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If there’s a disaster or emergency, planning for your healthcare needs – which includes specialized medical services and attendant services – could help you stay as independent as possible during a potentially chaotic time.
Whether you receive services in the community or live in a group setting, you should have access to the services you need to ensure your safety and well-being.
If you live in the community and receive nursing, attendant, or behavioral health supports, ask your provider about their disaster or emergency plan. You should ask things like:
- At what point will they cancel services?
- How will you be notified if they do?
- If you get services at a certain location, what happens if that site closes?
In Texas, providers licensed by the state are required to have disaster plans so they can continue to provide services. If you receive medical services or medication administration from a physical location and that site closes, what do you do? State-licensed providers are also required to help you prepare for disasters and emergencies, so asking these types of questions will help you be better prepared.
Ask your provider about what resources they’ll provide to help you prepare, respond to, and recover from a disaster. And find out what your provider will do and how you’ll get what you need. Identify people and numbers to contact if the services you receive are not available or if you have been displaced.
Long-term care facilities
If you live in a long-term care facility, how the provider ensures your access to healthcare will look different than if you live in the community.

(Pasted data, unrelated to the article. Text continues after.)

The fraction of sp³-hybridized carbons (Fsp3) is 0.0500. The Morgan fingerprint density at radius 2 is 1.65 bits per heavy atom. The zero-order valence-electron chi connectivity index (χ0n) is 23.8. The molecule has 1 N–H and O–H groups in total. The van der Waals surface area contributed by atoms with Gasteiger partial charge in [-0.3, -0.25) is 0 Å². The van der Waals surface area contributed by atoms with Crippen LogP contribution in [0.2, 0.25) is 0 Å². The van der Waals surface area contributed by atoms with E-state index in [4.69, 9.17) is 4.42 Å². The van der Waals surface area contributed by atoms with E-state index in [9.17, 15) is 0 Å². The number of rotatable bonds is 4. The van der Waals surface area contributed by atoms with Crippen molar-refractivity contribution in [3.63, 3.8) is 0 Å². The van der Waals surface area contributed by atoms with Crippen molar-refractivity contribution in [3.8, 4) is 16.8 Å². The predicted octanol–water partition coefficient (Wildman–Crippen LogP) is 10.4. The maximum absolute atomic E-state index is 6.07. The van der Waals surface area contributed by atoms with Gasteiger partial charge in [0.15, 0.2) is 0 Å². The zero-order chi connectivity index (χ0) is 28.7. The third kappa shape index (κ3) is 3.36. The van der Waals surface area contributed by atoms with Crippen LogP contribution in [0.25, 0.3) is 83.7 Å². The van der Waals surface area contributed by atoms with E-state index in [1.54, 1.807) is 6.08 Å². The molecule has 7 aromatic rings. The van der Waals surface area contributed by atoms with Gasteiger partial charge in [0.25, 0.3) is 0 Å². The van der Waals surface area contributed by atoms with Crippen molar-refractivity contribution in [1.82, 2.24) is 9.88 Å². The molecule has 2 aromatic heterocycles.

Long-term care facilities, which are regulated by the government, are required to meet certain preparedness standards. For example, they must have a plan for sheltering in place, and the plan must include alternative power sources for keeping utilities running. They must also have an evacuation plan that details how people will be evacuated and where they’ll go.
Not all facilities are the same, so each one will have its own plan that will somewhat depend on its capacity. Ask about your facility’s plans so you and your loved ones know what to expect when a disaster or emergency occurs.
Anything that can help protect your health is beneficial in preparation for events that may compromise your well-being. Knowing everything you can do to protect yourself and others creates a better opportunity for everyone to recover from disasters and emergencies.
Environmental conditions and crowded places (like shelters) may create situations that impact your health and put you at a higher risk of getting sick. Vaccines can help with immunity and protect against harmful diseases, so staying updated with your vaccines can help minimize your risk during and after disasters.
Donate blood if you can. In a disaster or emergency, the need for blood can be great. If you donate blood, you can help reduce local demand, ensuring more blood is available for those in need elsewhere.
For more information related to health and disasters, see:
Publication Code: DPR17
Disclaimer: Disability Rights Texas strives to update its materials on an annual basis, and this handout is based upon the law at the time it was written. The law changes frequently and is subject to various interpretations by different courts. Future changes in the law may make some information in this handout inaccurate.
The handout is not intended to and does not replace an attorney’s advice or assistance based on your particular situation.
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